Books and billionaires [Commentary]

Andrew Carnegie was a social Darwinian. He wanted to give the fittest the tools to rise to the top. Public libraries — as spreaders of skills, knowledge and culture — advanced his goal.

Often hailed as Carnegie II, Bill Gates is if nothing else a champion of standardized testing and other forms of meritocracy. So here's a not-so-modest proposal for one of planet Earth's richest people, now worth around $78.5 billion.


Update Carnegie's vision. Work toward a national digital library endowment, which, as I'll show, could boost K-12 test scores.

The endowment could help buy e-books and other items and finance the hiring and professional development of school and juvenile librarians and family literacy workers in the very poorest areas. It could also narrow the library-related digital divide — $38 tablets already exist, and better econo-models for e-books are ahead.


Our status quo is a disgrace. America's public libraries in fiscal year 2010 spent just $4.22 per capita on print and electronic content. The Mississippi figure was $1.42. Should young people in unlucky locations — including students with the brains and drive to become creators of massive wealth, like Bill Gates or Jeff Bezos — suffer so grievously due to geography? Total content spending was only around $1.3 billion, about a 60th of just Mr. Gates' personal fortune.

The super rich, thus, could be godsends even if the endowment couldn't single-handedly end all library funding woes. Let's not neglect brick-and-mortar libraries, essential as study havens and community centers and in countless other ways. But e-books could be spread around more efficiently than the paper variety. Furthermore, physical shelving costs are nonexistent, and library patrons can check out e-books on their own. No fines, either. That should delight low-income people — those most appreciative of library books and other items, according to a recent Pew survey.

Currently, U.S. public libraries spend only around 12 percent of their operating budgets on actual books and other content. So, for this and other reasons, a faster shift to the digital should please a numbers-cruncher like Mr. Gates and millions of library fans as well. In too many cities, patrons must wait weeks and weeks for the most popular digital titles.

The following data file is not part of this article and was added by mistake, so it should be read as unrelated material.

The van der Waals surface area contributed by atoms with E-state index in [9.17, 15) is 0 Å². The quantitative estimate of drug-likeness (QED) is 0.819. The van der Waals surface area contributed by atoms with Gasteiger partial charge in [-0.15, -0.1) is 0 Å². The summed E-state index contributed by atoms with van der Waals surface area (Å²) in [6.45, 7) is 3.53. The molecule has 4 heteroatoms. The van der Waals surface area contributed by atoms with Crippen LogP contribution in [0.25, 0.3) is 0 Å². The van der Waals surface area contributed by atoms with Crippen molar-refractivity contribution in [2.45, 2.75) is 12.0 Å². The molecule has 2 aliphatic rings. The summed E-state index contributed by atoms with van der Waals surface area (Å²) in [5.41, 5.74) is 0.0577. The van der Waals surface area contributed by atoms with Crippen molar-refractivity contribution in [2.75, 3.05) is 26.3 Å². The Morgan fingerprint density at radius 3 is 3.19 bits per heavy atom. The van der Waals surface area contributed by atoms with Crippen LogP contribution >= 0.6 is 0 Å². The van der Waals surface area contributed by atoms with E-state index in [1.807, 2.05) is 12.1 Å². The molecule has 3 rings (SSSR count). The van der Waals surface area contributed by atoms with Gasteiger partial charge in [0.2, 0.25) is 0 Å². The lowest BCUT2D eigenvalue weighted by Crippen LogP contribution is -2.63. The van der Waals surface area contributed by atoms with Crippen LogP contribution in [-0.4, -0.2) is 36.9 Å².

Even readers favoring paper books could still come out ahead through the endowment. Libraries would enjoy new resources for the digital shift and not have to redirect as much money as they would otherwise. What's more, the endowment could help libraries give away paper books to low-income parents who preferred the older medium for reading to their toddlers. P-books could be gateways to e-books.

"But," Mr. Gates might still wonder, "how much can the endowment help raise K-12 test scores by encouraging the reading of books by children and their role models — their mothers and fathers?"

A lot, in fact. U.K. researchers have linked recreational reading and cognitive development. The University of London academics are said to have found that the benefits from heavy reading were "four times greater than the advantage children gained from having a parent with a degree." Even math scores go up when children love books.

Alice Sullivan, coauthor of the British study, says that "new technologies, such as e-readers, can offer easy access to books and newspapers, and it is important that government policies support and encourage children's reading, particularly in their teenage years."

Enough "why" here? Now, the "how." A national digital library endowment should be a public agency for responsiveness and transparency and rely on tax money, too, at least when times improve.


The Bill and Melinda Gates Foundation should not run it. Even Mr. Gates' "bandwidth" is only so broad, and he cares most about global health and global economic development. His 2012 foundation report shows tens of millions going to libraries out of more than $3 billion in grants.

Along with Mr. Gates and his friend Warren Buffett, other billionaires could be valued advisers, honored in well-publicized ceremonies.

Library and business professionals would run the endowment and help establish separate but intertwined public and academic digital library systems. Two systems? Well, needs of K-12 students and typical parents differ starkly from, say, those of Harvard Ph.D.s working in computational genomics. The twin systems should share some board members and a common technical services and infrastructure organization.

If Mr. Gates isn't receptive, others can step in, but ideally he'll see possibilities. The American Library Association has just won a $1 million library advocacy grant from his foundation. Perhaps ALA can nudge Mr. Gates in a friendly way to set a personal example and push for the national endowment — and if library-friendly public officials can also encourage him, then so much the better.

David H. Rothman is a former poverty-beat reporter for the Journal newspaper in Lorain, Ohio and runs, a digital library advocacy site. E-mail him at

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